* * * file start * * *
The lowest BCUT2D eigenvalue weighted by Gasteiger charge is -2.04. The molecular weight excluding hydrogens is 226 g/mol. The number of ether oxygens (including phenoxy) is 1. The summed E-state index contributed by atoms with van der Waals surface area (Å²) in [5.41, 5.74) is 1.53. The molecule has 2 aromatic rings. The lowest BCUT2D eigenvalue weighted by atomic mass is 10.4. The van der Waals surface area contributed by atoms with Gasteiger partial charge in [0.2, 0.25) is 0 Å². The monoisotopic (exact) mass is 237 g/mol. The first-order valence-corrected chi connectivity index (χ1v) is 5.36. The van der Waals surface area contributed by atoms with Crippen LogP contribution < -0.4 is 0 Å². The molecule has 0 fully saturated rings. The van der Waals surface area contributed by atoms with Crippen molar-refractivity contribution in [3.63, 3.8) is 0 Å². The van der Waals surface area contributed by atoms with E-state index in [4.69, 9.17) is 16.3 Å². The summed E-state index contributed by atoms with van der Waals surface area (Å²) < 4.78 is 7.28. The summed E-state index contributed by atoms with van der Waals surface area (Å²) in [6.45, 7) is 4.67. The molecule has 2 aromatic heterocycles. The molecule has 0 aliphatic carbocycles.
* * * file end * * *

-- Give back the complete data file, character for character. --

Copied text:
The lowest BCUT2D eigenvalue weighted by Gasteiger charge is -2.04. The molecular weight excluding hydrogens is 226 g/mol. The number of ether oxygens (including phenoxy) is 1. The summed E-state index contributed by atoms with van der Waals surface area (Å²) in [5.41, 5.74) is 1.53. The molecule has 2 aromatic rings. The lowest BCUT2D eigenvalue weighted by atomic mass is 10.4. The van der Waals surface area contributed by atoms with Gasteiger partial charge in [0.2, 0.25) is 0 Å². The monoisotopic (exact) mass is 237 g/mol. The first-order valence-corrected chi connectivity index (χ1v) is 5.36. The van der Waals surface area contributed by atoms with Crippen LogP contribution < -0.4 is 0 Å². The molecule has 0 fully saturated rings. The van der Waals surface area contributed by atoms with Crippen molar-refractivity contribution in [3.63, 3.8) is 0 Å². The van der Waals surface area contributed by atoms with E-state index in [4.69, 9.17) is 16.3 Å². The summed E-state index contributed by atoms with van der Waals surface area (Å²) < 4.78 is 7.28. The summed E-state index contributed by atoms with van der Waals surface area (Å²) in [6.45, 7) is 4.67. The molecule has 2 aromatic heterocycles. The molecule has 0 aliphatic carbocycles.